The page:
• OUR LADY of CZĘSTOCHOWA: st Sigismund parish church, Słomczyn, Poland; source: own collectionOUR LADY of CZĘSTOCHOWA
    St Sigismund parish church, Słomczyn, Poland
    source: own collection
link to OUR LADY of PERPETUAL HELP in SŁOMCZYN infoSITE LOGO

Roman Catholic
St Sigismund parish
05-507 Słomczyn
85 Wiślana Str.
Konstancin deanery
Warsaw archdiocese, Poland

  • St SIGISMUND: St Sigismund parish church, Słomczyn, Poland; source: own collectionSt SIGISMUND
    St Sigismund parish church, Słomczyn, Poland
    source: own collection
  • St SIGISMUND: XIX c., feretory, St Sigismund parish church, Słomczyn, Poland; source: own collectionSt SIGISMUND
    XIX c., feretory
    St Sigismund parish church, Słomczyn, Poland
    source: own collection
  • St SIGISMUND: XIX c., feretory, St Sigismund parish church, Słomczyn, Poland; source: own collectionSt SIGISMUND
    XIX c., feretory
    St Sigismund parish church, Słomczyn, Poland
    source: own collection
  • St SIGISMUND: XIX c., feretory, St Sigismund parish church, Słomczyn, Poland; source: own collectionSt SIGISMUND
    XIX c., feretory
    St Sigismund parish church, Słomczyn, Poland
    source: own collection
  • St SIGISMUND: XIX c., feretory, St Sigismund parish church, Słomczyn, Poland; source: own collectionSt SIGISMUND
    XIX c., feretory
    St Sigismund parish church, Słomczyn, Poland
    source: own collection
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WHITE BOOK
Martyrology of the clergy — Poland

XX century (1914 – 1989)

personal data

review in:

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  • SEJBUK Czesław; source: „Suffering and love – Jesuit Servants of God – II World War martyrs”, WAM, Cracow, 2009, own collection; CLICK TO ZOOM AND DISPLAY INFOSEJBUK Czesław
    source: „Suffering and love – Jesuit Servants of God – II World War martyrs”, WAM, Cracow, 2009
    own collection
  • SEJBUK Czesław, source: www.meczennicy.pelplin.pl, own collection; CLICK TO ZOOM AND DISPLAY INFOSEJBUK Czesław
    source: www.meczennicy.pelplin.pl
    own collection

religious status

Servant of God

surname

SEJBUK

forename(s)

Czesław

  • SEJBUK Czesław - Commemorative plaque, Jesuits church, Cracow, Kopernika str., source: www.sowiniec.com.pl, own collection; CLICK TO ZOOM AND DISPLAY INFOSEJBUK Czesław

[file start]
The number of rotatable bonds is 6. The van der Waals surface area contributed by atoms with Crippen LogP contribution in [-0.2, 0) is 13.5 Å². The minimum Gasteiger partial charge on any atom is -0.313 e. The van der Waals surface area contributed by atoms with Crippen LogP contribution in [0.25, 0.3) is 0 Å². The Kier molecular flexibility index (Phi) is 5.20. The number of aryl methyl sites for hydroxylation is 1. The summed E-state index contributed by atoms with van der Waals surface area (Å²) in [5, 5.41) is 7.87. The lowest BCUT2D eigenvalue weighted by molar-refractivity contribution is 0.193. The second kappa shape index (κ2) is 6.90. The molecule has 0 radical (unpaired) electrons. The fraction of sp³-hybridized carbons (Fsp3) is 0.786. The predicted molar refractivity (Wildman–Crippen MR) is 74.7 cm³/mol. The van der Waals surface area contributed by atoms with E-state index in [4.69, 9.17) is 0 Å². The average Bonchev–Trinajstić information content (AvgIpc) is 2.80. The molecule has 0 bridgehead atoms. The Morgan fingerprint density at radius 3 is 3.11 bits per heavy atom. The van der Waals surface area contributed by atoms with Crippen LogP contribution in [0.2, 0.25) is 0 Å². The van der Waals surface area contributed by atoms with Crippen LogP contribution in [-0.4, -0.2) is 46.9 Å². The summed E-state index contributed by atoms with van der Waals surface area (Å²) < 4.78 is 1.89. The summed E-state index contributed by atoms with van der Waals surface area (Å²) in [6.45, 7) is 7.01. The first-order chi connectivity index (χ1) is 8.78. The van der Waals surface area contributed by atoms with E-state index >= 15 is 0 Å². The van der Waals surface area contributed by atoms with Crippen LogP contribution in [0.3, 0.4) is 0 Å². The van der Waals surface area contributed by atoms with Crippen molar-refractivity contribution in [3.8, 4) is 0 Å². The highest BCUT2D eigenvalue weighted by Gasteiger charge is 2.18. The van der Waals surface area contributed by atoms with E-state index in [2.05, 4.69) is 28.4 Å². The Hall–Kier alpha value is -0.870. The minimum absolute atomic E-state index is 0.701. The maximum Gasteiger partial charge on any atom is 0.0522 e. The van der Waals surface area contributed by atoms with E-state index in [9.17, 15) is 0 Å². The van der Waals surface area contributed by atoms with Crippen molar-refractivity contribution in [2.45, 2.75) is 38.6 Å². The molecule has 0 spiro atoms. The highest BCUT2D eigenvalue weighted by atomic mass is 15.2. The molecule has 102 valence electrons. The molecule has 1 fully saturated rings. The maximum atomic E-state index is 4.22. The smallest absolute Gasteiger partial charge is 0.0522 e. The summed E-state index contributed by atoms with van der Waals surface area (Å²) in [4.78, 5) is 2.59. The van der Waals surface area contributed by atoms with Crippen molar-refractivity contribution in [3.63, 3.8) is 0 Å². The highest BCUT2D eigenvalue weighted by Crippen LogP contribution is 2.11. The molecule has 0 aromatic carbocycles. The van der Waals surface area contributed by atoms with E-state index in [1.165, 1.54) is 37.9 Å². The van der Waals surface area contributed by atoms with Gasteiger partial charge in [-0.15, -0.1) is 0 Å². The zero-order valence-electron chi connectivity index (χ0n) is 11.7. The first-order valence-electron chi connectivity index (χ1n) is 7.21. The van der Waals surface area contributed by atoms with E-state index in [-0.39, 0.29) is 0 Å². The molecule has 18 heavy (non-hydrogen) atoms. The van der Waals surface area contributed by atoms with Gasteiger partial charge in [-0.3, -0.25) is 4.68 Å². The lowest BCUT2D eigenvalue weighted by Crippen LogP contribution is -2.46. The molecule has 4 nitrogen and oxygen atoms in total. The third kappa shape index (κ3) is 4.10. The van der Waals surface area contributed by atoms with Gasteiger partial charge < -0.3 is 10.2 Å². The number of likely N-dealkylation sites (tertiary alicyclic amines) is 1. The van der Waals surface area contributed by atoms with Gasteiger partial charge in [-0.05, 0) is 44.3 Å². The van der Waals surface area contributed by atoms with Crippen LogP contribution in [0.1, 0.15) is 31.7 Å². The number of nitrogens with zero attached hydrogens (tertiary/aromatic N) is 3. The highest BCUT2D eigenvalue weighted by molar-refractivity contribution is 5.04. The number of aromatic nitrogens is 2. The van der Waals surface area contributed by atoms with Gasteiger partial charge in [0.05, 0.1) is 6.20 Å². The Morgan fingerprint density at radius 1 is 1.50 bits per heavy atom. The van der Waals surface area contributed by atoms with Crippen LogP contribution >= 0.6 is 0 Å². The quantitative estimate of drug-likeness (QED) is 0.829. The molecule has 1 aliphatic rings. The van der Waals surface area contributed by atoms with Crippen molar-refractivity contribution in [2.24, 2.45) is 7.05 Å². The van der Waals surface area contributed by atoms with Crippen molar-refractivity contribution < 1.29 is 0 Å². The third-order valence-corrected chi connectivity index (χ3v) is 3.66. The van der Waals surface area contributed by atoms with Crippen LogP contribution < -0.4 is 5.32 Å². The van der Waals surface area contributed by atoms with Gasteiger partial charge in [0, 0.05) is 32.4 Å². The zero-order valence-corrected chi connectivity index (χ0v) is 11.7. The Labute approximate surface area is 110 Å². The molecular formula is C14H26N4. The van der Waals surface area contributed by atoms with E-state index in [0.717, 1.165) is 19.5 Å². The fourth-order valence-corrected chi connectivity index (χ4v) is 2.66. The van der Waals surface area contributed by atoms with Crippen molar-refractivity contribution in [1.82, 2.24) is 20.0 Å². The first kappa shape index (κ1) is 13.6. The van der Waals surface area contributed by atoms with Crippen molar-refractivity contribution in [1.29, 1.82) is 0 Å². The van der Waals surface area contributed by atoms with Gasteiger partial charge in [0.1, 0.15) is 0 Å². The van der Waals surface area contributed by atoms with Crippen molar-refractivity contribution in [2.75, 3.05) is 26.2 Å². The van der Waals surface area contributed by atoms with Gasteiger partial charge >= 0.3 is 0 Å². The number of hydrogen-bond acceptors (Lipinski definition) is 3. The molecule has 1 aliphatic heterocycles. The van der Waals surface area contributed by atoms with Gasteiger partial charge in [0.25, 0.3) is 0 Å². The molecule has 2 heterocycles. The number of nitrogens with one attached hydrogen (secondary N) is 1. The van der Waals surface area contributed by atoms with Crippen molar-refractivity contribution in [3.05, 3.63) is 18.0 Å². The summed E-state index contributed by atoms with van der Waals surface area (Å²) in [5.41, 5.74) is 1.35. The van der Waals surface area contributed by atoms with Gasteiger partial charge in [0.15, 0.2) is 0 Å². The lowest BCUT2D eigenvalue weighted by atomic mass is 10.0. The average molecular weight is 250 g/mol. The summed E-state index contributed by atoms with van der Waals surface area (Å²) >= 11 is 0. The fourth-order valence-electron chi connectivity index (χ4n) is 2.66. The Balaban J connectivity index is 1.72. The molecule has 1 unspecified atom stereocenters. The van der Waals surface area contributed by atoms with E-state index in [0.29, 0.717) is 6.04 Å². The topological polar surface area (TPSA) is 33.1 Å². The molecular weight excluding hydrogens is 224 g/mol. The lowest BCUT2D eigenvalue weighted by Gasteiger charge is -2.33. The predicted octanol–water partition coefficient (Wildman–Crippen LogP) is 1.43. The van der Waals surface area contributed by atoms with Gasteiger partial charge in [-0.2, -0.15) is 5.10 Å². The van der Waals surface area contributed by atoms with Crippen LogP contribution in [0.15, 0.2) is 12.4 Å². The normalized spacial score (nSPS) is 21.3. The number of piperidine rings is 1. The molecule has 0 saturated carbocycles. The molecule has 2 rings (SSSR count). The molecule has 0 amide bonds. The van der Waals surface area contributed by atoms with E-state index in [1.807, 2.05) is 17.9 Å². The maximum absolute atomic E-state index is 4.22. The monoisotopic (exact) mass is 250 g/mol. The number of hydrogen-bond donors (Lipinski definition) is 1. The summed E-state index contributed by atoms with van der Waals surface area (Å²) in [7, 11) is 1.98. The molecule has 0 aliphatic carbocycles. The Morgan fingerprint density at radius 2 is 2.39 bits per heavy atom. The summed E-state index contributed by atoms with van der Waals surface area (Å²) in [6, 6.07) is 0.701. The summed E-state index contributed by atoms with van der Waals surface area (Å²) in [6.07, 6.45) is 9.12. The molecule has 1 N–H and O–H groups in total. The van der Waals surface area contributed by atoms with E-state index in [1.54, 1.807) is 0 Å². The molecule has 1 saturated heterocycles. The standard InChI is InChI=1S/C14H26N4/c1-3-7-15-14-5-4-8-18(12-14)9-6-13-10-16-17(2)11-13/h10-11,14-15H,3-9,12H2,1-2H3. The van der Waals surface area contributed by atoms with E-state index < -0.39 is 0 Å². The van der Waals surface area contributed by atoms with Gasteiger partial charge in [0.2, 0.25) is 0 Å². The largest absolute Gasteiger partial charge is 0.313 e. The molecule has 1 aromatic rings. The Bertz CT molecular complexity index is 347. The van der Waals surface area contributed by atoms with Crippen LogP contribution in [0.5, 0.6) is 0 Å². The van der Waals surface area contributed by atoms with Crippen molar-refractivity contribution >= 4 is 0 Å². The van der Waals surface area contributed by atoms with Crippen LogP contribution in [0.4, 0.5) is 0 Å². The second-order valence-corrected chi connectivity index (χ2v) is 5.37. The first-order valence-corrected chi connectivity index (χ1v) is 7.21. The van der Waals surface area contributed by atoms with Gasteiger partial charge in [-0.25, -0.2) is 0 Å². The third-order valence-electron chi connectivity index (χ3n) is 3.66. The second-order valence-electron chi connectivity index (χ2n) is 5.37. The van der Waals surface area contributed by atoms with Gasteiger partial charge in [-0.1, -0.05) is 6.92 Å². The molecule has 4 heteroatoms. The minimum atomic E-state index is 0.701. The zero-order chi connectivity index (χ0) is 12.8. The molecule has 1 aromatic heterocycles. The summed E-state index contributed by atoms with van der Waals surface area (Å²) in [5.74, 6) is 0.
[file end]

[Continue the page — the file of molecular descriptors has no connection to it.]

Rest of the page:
Commemorative plaque, Jesuits church, Cracow, Kopernika str.
    source: www.sowiniec.com.pl
    own collection
  • SEJBUK Czesław - Commemorative plaque, Finucaine Center, Rockhurst Jesuit University, Kansas City, source: college.holycross.edu, own collection; CLICK TO ZOOM AND DISPLAY INFOSEJBUK Czesław
    Commemorative plaque, Finucaine Center, Rockhurst Jesuit University, Kansas City
    source: college.holycross.edu
    own collection
  • SEJBUK Czesław - Commemorative plaque, Holy Ghost church, Nowy Sącz, source: www.miejscapamiecinarodowej.pl, own collection; CLICK TO ZOOM AND DISPLAY INFOSEJBUK Czesław
    Commemorative plaque, Holy Ghost church, Nowy Sącz
    source: www.miejscapamiecinarodowej.pl
    own collection

function

religious cleric

creed

Latin (Roman Catholic) Churchmore on
en.wikipedia.org
[access: 2014.09.21]

congregation

Society of Jesus (Jesuits - SI)more on
en.wikipedia.org
[access: 2014.09.21]

diocese / province

Greater Poland-Mazovian province SI

date and place of death

20.04.1943

KL Dachauconcentration camp
today: Dachau, Upper Bavaria reg., Bavaria state, Germany

more on
en.wikipedia.org
[access: 2016.05.30]

details of death

After German and Russian invasion of Poland in 09.1939 and start of the II World War, after start of the German occupation and closure by the Germans of the periodicals he edited, moved —with his superiors' permission — to Łysobyki parish.

There arrested by the Germans in 02.1940.

Jailed in Castle prison in Lublin.

Transported to KL Sachsenhausen concentration camp and next on 09.01.1941 to KL Auschwitz concentration camp.

Finally on 22.02.1941 taken to KL Dachau concentration camp where he was murdered — received an injection of pyogenic germs (phlegmon) during so‑called „extermination: medical experiments”.

cause of death

extermination: medical experiments

perpetrators

Germans

date and place of birth

04.10.1906